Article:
Scott Feldman shuts down Tigers in relief

ARLINGTON, Texas -- It was only three months ago that Scott Feldman was nearly a forgotten man on the Rangers' pitching staff.

He was just returning from a lengthy disabled list stay as he rehabbed from offseason microfracture surgery on his right knee and the club wanted him in the minor leagues to start the second half so he could stay stretched out as a starter. But Feldman's service time meant he had a choice: Accept the assignment or stay in the big leagues as a reliever. He opted for the majors, saying he was ready to contribute.

That choice was panned by some Rangers fans, who didn't want Feldman messing with the bullpen and were hoping he could be available in case a starter was injured.

"I just wanted to help," Feldman said. "If you understand the rules, then you know why I made that choice. I knew I was healthy and ready to pitch and contribute."

He certainly did that in Game 2 of the AL Championship Series. With starter Derek Holland struggling and the Rangers down 3-2 with two outs in the third, Feldman came in and gave his team 4 1/3 scoreless innings. He allowed just one hit and only two baserunners (the other on an error by Mitch Moreland) and had four strikeouts. Feldman pounded the zone with cutters and sinkers. He located well and changed speeds. And he looked in control.

"Everybody always wants to do well," Feldman said. "The only thing you can really know in the back of your head is that you're as prepared as you can be and you're going to try your hardest and whatever happens, happens."

Feldman went from 17-game winner in 2009 to a new contract before he made his Opening Day start in 2010. But he couldn't duplicate the magic of 2009 and was sent to the bullpen in the second half of last season, finishing the season with several DL stints and a 7-11 record and a 5.48 ERA. The knee injury cropped up and surgery was needed.

When he returned for the second half, he got limited chances early and did the job. He had some rough patches but spot started for Matt Harrison, who was given extra rest, in Tampa Bay and pitched six shutout innings. That outing made it easier for the club to spot start Feldman again for Alexi Ogando the following week. Feldman gave up four runs in five innings in Tampa Bay to the Rays that time. But he was eating innings and contributing.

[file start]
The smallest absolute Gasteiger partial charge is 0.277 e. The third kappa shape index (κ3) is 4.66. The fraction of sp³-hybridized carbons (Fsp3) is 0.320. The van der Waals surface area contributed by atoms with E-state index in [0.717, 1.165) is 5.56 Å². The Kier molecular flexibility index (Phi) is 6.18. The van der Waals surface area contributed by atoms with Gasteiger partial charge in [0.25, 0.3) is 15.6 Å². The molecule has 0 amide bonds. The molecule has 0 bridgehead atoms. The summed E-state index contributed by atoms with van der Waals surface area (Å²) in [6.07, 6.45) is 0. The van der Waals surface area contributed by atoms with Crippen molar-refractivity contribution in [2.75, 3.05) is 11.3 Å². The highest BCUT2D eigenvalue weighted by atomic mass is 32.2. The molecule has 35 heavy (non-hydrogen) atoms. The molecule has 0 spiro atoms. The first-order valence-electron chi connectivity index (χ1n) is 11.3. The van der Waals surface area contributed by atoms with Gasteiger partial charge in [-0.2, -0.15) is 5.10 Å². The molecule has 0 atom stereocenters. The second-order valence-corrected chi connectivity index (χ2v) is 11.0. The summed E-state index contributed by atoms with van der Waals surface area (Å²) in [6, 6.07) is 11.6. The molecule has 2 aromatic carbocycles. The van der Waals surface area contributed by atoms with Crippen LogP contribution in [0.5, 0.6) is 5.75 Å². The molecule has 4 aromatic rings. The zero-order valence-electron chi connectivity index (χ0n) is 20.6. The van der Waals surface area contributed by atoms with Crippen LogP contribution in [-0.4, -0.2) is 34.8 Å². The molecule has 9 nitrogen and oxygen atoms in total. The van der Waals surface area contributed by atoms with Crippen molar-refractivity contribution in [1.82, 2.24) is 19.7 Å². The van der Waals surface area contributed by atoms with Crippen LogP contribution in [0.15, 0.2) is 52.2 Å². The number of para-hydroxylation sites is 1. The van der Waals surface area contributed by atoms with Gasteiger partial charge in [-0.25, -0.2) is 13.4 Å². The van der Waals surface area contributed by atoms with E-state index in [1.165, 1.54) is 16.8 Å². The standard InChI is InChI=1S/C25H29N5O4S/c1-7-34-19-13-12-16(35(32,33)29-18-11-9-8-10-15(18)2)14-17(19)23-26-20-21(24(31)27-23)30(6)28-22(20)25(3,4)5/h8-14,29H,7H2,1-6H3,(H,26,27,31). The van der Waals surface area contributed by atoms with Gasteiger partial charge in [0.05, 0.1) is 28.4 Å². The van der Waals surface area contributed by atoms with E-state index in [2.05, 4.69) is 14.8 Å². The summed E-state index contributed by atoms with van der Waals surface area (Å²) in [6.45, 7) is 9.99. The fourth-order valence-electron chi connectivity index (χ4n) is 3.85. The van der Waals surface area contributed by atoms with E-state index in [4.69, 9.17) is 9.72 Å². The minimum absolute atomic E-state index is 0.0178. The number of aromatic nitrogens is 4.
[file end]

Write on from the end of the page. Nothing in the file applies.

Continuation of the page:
When the time came to set playoff rosters, there was no question that Feldman would get the nod as the long reliever.

So if Feldman had taken that assignment, would he be on this ALCS roster as a critical long reliever?

"I think he would, yes," assistant general manager Thad Levine said. "The plan was he would be a depth guy and could help us in long relief too down the stretch. He went from off the radar to on the radar and that's a credit to how he performed and the work he put in."

Feldman, who threw 49 pitches in those 4 1/3 innings, says he'll be ready to help the team when needed going forward in this postseason. He admits the bullpen is feeding off each other and he wanted to be sure he kept the good vibes going.

"I think mainly the No. 1 thing is we've got a great group of guys here and you know for me I can honestly say that was probably the coolest game I've been a part of. When I got done watching that game, I thought my beard was going to turn gray. It was nerve-wracking, but it was awesome."

Feldman was in the dugout when Nelson Cruz's grand slam in the bottom of the 11th ended the game and gave the Rangers a 2-0 lead in the series.

"I went down there for the first time we had the bases loaded and no outs and when we didn't score, I thought I had jinxed it," Feldman said. "But I went back down there. It was cool. What a win. I'm glad I could help."